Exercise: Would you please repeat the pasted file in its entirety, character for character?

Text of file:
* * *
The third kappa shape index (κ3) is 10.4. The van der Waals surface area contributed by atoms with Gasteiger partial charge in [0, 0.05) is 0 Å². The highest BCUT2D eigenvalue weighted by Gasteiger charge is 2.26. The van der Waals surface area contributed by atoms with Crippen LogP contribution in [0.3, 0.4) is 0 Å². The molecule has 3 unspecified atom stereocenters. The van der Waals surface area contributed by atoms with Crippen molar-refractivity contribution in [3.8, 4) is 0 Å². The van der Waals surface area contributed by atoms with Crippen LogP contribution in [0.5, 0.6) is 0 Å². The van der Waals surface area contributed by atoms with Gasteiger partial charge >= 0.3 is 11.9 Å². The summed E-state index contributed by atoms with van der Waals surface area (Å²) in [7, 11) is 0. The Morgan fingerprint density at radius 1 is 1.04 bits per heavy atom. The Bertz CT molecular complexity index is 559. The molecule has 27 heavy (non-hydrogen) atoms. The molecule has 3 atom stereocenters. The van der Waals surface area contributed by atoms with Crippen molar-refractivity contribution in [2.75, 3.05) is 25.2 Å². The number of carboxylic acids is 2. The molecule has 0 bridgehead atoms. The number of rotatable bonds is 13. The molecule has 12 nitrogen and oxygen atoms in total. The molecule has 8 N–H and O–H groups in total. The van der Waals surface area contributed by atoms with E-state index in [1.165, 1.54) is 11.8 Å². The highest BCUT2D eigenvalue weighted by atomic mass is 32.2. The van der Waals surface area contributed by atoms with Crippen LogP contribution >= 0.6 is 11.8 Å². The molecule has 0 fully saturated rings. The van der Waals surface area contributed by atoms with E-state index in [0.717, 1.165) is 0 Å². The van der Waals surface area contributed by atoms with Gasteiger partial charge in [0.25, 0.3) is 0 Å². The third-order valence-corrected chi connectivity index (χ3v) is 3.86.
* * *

The third kappa shape index (κ3) is 10.4. The van der Waals surface area contributed by atoms with Gasteiger partial charge in [0, 0.05) is 0 Å². The highest BCUT2D eigenvalue weighted by Gasteiger charge is 2.26. The van der Waals surface area contributed by atoms with Crippen LogP contribution in [0.3, 0.4) is 0 Å². The molecule has 3 unspecified atom stereocenters. The van der Waals surface area contributed by atoms with Crippen molar-refractivity contribution in [3.8, 4) is 0 Å². The van der Waals surface area contributed by atoms with Crippen LogP contribution in [0.5, 0.6) is 0 Å². The van der Waals surface area contributed by atoms with Gasteiger partial charge >= 0.3 is 11.9 Å². The summed E-state index contributed by atoms with van der Waals surface area (Å²) in [7, 11) is 0. The Morgan fingerprint density at radius 1 is 1.04 bits per heavy atom. The Bertz CT molecular complexity index is 559. The molecule has 27 heavy (non-hydrogen) atoms. The molecule has 3 atom stereocenters. The van der Waals surface area contributed by atoms with Crippen molar-refractivity contribution in [2.75, 3.05) is 25.2 Å². The number of carboxylic acids is 2. The molecule has 0 bridgehead atoms. The number of rotatable bonds is 13. The molecule has 12 nitrogen and oxygen atoms in total. The molecule has 8 N–H and O–H groups in total. The van der Waals surface area contributed by atoms with E-state index in [1.165, 1.54) is 11.8 Å². The highest BCUT2D eigenvalue weighted by atomic mass is 32.2. The van der Waals surface area contributed by atoms with Crippen LogP contribution >= 0.6 is 11.8 Å². The molecule has 0 fully saturated rings. The van der Waals surface area contributed by atoms with E-state index in [0.717, 1.165) is 0 Å². The van der Waals surface area contributed by atoms with Gasteiger partial charge in [0.25, 0.3) is 0 Å². The third-order valence-corrected chi connectivity index (χ3v) is 3.86.